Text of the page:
Fangraphs - New York Mets Top 10 Prospects


#1 Noah Syndergaard | 65/AA (P)

The Year in Review: The key to the late 2012 trade that sent former Cy Young award winner R.A. Dickey to Toronto, Syndergaard’s timetable was accelerated in 2013 and his split the season between High-A and Double-A. In total, he struck out 133 batters in 117.2 innings and walked just 28. His increased fly-ball rate in 2013 caught up to him at the Double-A level when his home run rate jumped significantly from 0.42 to 1.33 HR/9.
The Scouting Report: Syndergaard’s most talked about attribute is his mid-to-upper-90s fastball but he also has above-average control for a 21-year-old with less than four years of professional experience. The right-hander pairs his heater with an above-average changeup that flashes plus potential and his breaking ball has improved enough to place a future average grade on it. Standing 6’6”, the Texas native needs to do a better job of leveraging his height to his advantage and pounding the lower half of the strike zone.

The Year Ahead: Because he’s so young, and didn’t turn 21 until the end of August, Syndergaard could head back to the Double-A level where he made 11 starts last season. He should reach Triple-A before the end of June and could be pitching in the Majors by the end of August.

The Career Outlook: The lack of a consistent breaking ball is holding back Syndergaard from being projected as a future No. 1 starter. Nonetheless, in his prime he could be a dominating No. 2 starter capable of providing a plethora of innings.
#2 Travis d’Arnaud | 60/MLB (C)

2411210.7 %18.8 %.
The Year in Review: Another piece of the loot that the Mets scored in the R.A. Dickey trade, d’Arnaud looked poised to take over the starting catcher’s gig at the big league level before the beginning of the summer but a broken foot put the end to that dream. He finally made The Show in mid-August but struggled in 31 games. He hit just .202 with four extra base hits and struck out 21 times.
The Scouting Report: Despite his struggles in 2013, d’Arnaud projects to develop into an above average hitting catcher and could provide 15-20 home runs in a full season’s worth of work. He showed some signs of curbing his aggressive nature at the plate but he’s gotten himself into trouble in the past by swinging at too many pitcher’s pitches. Perhaps the biggest concern with d’Arnaud is the litany of injuries that he’s already sustained in his seven-year career.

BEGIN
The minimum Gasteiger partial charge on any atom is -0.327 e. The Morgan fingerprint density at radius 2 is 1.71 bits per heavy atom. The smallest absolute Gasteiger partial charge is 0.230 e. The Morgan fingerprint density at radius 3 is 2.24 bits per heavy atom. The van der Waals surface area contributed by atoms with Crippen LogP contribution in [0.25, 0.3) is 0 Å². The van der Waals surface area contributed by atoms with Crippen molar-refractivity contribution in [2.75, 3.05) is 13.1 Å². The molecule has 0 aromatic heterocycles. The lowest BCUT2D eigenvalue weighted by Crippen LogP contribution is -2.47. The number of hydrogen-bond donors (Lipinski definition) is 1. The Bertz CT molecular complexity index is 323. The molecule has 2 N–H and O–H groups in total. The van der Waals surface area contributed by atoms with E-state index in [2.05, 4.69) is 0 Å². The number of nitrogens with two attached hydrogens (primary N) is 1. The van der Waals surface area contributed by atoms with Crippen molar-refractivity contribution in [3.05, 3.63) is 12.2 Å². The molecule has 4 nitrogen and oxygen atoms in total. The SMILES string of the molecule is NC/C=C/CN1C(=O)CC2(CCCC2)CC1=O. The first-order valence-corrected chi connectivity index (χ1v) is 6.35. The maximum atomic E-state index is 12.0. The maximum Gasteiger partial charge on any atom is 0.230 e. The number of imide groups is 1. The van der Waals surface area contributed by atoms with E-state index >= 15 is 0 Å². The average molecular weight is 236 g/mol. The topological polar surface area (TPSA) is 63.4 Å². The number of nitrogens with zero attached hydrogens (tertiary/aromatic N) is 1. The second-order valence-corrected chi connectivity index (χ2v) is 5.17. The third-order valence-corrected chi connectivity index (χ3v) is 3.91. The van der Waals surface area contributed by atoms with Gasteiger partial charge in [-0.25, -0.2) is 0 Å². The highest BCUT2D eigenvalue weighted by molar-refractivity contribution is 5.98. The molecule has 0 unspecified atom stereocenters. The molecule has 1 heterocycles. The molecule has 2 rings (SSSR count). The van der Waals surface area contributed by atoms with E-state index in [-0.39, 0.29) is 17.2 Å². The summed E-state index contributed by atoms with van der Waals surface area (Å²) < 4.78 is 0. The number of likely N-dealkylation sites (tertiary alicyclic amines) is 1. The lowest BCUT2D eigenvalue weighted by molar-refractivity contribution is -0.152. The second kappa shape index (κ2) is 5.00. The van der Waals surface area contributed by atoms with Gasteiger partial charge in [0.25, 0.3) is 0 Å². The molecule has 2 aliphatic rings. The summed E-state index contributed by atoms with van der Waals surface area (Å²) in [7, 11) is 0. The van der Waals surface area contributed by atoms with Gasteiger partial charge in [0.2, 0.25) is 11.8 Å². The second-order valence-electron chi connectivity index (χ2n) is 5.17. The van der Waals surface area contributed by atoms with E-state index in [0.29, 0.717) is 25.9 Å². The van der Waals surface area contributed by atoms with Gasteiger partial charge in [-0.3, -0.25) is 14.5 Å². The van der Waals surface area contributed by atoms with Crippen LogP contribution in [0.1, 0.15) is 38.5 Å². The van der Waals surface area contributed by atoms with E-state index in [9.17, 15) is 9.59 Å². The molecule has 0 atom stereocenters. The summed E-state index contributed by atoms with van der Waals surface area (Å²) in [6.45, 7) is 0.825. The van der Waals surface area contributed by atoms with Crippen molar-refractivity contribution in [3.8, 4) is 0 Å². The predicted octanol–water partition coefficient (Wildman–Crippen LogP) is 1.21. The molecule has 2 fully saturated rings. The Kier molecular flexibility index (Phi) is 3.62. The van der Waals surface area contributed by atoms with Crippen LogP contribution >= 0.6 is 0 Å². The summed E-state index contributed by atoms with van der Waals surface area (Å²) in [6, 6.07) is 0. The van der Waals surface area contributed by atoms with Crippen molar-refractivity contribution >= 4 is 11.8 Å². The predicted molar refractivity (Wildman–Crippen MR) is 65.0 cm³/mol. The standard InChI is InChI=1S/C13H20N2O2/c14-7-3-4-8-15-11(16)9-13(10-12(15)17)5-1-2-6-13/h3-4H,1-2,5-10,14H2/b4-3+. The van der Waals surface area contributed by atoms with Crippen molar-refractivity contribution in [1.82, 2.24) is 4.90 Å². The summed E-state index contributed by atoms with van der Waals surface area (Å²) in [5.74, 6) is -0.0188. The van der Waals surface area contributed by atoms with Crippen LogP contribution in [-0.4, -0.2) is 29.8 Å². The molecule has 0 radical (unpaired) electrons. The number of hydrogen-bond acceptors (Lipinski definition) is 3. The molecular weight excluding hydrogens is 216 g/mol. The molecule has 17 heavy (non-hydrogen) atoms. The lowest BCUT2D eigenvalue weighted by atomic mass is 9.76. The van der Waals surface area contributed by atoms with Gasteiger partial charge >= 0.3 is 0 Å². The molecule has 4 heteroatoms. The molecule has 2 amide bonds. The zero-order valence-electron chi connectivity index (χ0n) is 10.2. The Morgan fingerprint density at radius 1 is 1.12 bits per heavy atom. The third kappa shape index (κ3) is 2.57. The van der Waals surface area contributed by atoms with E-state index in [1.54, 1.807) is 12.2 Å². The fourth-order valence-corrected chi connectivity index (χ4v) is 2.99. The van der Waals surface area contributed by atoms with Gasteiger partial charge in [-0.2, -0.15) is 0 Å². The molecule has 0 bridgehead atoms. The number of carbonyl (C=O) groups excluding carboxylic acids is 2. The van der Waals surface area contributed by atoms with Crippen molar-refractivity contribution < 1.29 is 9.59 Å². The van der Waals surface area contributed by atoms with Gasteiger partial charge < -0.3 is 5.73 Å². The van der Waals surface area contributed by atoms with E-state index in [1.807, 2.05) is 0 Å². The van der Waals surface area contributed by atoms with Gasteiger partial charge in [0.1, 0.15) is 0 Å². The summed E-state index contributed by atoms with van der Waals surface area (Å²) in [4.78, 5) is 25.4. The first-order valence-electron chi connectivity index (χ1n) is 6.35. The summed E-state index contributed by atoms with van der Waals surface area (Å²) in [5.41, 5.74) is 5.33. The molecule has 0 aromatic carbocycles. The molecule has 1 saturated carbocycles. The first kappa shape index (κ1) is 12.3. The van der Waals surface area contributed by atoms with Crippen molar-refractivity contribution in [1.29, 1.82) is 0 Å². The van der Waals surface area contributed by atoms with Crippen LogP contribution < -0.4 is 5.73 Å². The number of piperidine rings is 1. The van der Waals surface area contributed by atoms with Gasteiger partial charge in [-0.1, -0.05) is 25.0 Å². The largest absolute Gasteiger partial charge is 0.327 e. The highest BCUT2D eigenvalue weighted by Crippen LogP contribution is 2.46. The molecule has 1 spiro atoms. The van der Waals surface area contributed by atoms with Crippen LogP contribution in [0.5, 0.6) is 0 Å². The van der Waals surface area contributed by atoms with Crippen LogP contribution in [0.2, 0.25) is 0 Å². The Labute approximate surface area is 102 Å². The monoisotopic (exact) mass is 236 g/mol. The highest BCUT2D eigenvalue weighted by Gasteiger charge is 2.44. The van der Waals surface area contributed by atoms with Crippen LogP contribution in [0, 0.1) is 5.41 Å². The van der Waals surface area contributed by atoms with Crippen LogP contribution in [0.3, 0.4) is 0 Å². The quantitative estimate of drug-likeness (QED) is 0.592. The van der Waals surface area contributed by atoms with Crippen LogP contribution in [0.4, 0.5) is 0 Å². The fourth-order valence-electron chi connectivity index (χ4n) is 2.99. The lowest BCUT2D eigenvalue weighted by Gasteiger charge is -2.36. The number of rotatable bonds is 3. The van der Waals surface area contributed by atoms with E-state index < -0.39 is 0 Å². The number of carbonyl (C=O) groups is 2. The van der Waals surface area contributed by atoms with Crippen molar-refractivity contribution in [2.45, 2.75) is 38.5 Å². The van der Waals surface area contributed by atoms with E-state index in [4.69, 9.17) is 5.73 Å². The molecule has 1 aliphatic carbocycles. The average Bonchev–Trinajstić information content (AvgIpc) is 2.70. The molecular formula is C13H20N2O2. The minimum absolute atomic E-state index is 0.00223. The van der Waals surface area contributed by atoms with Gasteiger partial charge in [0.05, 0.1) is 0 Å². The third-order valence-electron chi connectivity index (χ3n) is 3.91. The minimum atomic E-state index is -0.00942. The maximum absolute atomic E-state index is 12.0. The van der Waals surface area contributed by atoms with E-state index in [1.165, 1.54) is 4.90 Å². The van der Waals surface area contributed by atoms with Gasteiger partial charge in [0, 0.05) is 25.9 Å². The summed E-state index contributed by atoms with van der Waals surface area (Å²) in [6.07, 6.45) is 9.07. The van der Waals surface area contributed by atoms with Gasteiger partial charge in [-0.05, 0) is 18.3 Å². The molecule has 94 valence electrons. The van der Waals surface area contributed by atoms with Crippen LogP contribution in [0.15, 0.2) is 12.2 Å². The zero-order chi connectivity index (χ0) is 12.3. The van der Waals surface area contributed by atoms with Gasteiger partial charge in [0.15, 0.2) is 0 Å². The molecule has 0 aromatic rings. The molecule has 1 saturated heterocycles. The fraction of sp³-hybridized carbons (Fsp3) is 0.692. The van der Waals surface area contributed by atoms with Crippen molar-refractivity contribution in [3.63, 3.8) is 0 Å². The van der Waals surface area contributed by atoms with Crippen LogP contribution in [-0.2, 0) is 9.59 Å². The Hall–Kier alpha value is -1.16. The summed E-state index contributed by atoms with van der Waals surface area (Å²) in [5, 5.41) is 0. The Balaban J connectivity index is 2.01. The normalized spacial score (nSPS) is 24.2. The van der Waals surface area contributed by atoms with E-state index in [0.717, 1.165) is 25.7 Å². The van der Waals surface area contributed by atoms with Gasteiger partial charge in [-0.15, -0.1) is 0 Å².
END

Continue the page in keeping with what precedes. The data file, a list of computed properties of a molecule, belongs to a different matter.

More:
The Year Ahead: As it stands, d’Arnaud is being handed the undisputed role of starting catcher for the Mets and he’ll be backed up by either defensive whiz Juan Centeno or sophomore journeyman Anthony Recker. Either way, the Mets could have a very inexperienced tandem in 2014.

The Career Outlook: The young catcher has all-star potential but he’s got to stay healthy and behind the plate long enough to realize his full potential.
#3 Dominic Smith | 60/R (1B)

The Year in Review: Drafted 11th overall out of high school in 2013, Smith entered pro ball and was rarely fazed. He produced a .384 on-base percentage while displaying flashes of his power potential. He also impressed with his defensive work. After 48 games in the Gulf Coast League, he earned a late promotion to the advanced-rookie Appalachian League where he appeared in three games.
The Scouting Report: Smith was even more advanced at the plate than expected. He should hit for average and power while also getting on-base at a healthy clip. His power is generated by quick bat speed and he doesn’t have to pull the ball to hit it out of the park. Like many young hitters, he has work to do against same-handed pitchers. At first base, he could develop into on of the best fielder in the game at his position thanks to his athleticism around the bag and soft hands.

The Year Ahead: Smith is advanced and mature enough to handle a jump to full-season ball in his first full pro season. He could move fairly quickly for such a young player and could reach the Majors in late 2016.

The Career Outlook: Smith has a chance to be an impact player both as a middle-of-the-order hitter and as a defensive whiz at first base.

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